What It’s Like to Run an Essential Cannabis Business as a Mom During the Pandemic

Offers her daughters the opportunity to see how she runs her business

mom holding computer and baby
Doing a role reversal and having her husband be the stay-at-home parent helped Mattio advance in her career. - Credit by Getty Images
Headshot of Rosie Mattio

The legal cannabis industry has created countless opportunities and upended even more social norms in the past decade. Entrepreneurs of all stripes have benefited from this national green rush and redefined social and consumer dynamics during this electrifying period of growth. The outbreak of Covid-19 has propelled my line of work into the national spotlight and shown mainstream companies how diversity within cannabis allows us to stay agile during this period of unprecedented changes.

As a former Wall Street wife turned cannabis media executive, I’m no exception to this industry standard. When I married my husband Daniel over a decade ago, I could have never foreseen a future where he gave up his finance career to stay at home with our four daughters so that I could be the founder and CEO of a cannabis communications agency. While this role reversal may seem striking to some, it has serendipitously highlighted how necessary female leadership is in cannabis.

Between various communications projects, my primary role was taking care of my family throughout my late 20s and 30s. When we moved to Seattle in 2014, the legal cannabis market was taking off, and I was approached with a crowdfunding and publicity project for a cannabis cookbook. That one-off campaign planted the seed that would eventually grow into my own agency.

I am fortunate to be able to give my daughters an inside look into what it takes to run a business.

Switching roles

In 2018, I had a hard time seeing my husband’s vision for my client-based company to scale, but by the end of the year, his thought exercise in visualization manifested into my reality. To embark on this venture, my husband and I had to restructure the way we ran the family. We both had demanding jobs with little flexibility, but we still wanted our young daughters to be raised by family instead of a nanny. We ultimately came to the conclusion that being there for our kids was more important than our dual income. My husband decided that it was his turn to support my dreams and walked away from his job as a hedge fund portfolio manager to run the household.

The essential

As legal cannabis has been deemed as an essential business across the country during this health crisis, my job is now more demanding than ever. My days are often packed with back-to-back conference calls to help clients pivot their business plans or develop crisis communications strategies. All things considered, I certainly would not be able to stay laser-focused on my business without the support of Daniel, who has taken over virtual homeschooling and channeled his type-A valedictorian personality into running our family more efficiently than I ever could.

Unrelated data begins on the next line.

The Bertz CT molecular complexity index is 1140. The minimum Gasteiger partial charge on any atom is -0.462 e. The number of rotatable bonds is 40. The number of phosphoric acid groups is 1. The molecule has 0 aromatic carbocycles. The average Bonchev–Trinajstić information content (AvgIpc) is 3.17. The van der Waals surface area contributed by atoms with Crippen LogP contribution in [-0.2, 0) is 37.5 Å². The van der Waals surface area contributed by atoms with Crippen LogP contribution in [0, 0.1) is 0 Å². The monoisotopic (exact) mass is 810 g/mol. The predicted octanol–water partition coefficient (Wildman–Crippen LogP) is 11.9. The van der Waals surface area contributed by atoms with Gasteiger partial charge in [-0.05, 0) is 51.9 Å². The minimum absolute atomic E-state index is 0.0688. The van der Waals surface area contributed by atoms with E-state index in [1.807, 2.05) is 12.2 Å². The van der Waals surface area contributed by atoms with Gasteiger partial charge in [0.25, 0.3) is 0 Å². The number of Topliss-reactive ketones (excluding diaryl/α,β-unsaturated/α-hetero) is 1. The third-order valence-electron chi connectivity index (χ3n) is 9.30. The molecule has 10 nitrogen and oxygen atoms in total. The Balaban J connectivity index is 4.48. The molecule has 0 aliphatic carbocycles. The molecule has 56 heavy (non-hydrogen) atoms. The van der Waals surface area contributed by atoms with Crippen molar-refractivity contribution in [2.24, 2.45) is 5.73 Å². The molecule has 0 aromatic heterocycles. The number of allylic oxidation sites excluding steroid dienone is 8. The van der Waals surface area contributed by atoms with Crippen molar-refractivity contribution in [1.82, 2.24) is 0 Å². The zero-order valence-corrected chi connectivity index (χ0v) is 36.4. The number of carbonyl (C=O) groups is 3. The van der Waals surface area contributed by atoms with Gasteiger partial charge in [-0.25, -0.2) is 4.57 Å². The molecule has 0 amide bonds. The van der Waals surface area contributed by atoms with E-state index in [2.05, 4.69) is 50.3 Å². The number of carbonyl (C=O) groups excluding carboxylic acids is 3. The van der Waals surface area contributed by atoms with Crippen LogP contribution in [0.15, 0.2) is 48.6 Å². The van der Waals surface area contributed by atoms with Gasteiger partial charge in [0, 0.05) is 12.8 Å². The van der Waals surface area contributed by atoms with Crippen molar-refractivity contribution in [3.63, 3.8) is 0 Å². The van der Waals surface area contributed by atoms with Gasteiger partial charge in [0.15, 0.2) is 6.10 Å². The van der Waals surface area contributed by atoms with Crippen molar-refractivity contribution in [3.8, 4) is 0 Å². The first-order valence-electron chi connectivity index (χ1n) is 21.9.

Running a rapidly growing business from home has come with its fair share of struggles. Setting expectations and rules with my kids during the workday has allowed me to be fully present with them when I can sneak in an occasional break between meetings. While it can be frustrating when my daughters interrupt a video conference to brush my hair or ask for more snacks, I am also savoring the precious moments when I can eat dinner with my family at a normal time or read bedtime stories to my 5-year-old.

two parents standing with their four smiling young daughters
Mattio, her husband and their four daughters.
Rosie Mattio

Working from home during the pandemic is humanizing the industry in several necessary ways. Despite the casual nature of the space, cannabis is still filled with many founders and investors that prefer to be more buttoned up. However, in the past few weeks, there hasn’t been a single Zoom conference call without a loose child or pet popping into the frame. These more personal interactions provide a glimpse into each other’s lives and will ultimately help us foster more meaningful business relationships in the long run.

The tradeoff

Running my own company in an industry I’m passionate about has been fulfilling, but it hasn’t come without personal sacrifices. When I disclose my family dynamic, people often tell me how lucky I am to have such a supportive husband. This archaic mentality of labeling the breadwinner of the family needs to change. I am fortunate to pursue my professional goals, but my husband is equally lucky to be able to spend so much time with our kids and mold their futures.

I know that my career choice is what’s best for my family and the industry. Being in a visible leadership position has shown my daughters from an early age that they can work toward any goal they put their minds to and have a supportive partner in the future. During this period while I’m working from home, I am fortunate to be able to give my daughters an inside look into what it takes to run a business.

When it comes to the cannabis industry, there’s still more work to be done to create gender equity in leadership positions. Only a third of cannabis companies are led by women and even fewer are founded by women. The flexibility of the cannabis industry and diversity in backgrounds makes it an ideal space for ambitious women who are also balancing family responsibilities. Most importantly, this experience has instilled in our daughters the value of hard work and shown them just how limitless their futures are.

Rosie Mattio is founder of RMPR.
Publish date: May 8, 2020 https://dev.adweek.com/brand-marketing/what-its-like-to-run-an-essential-cannabis-business-as-a-mom-during-the-pandemic/ © 2020 Adweek, LLC. - All Rights Reserved and NOT FOR REPRINT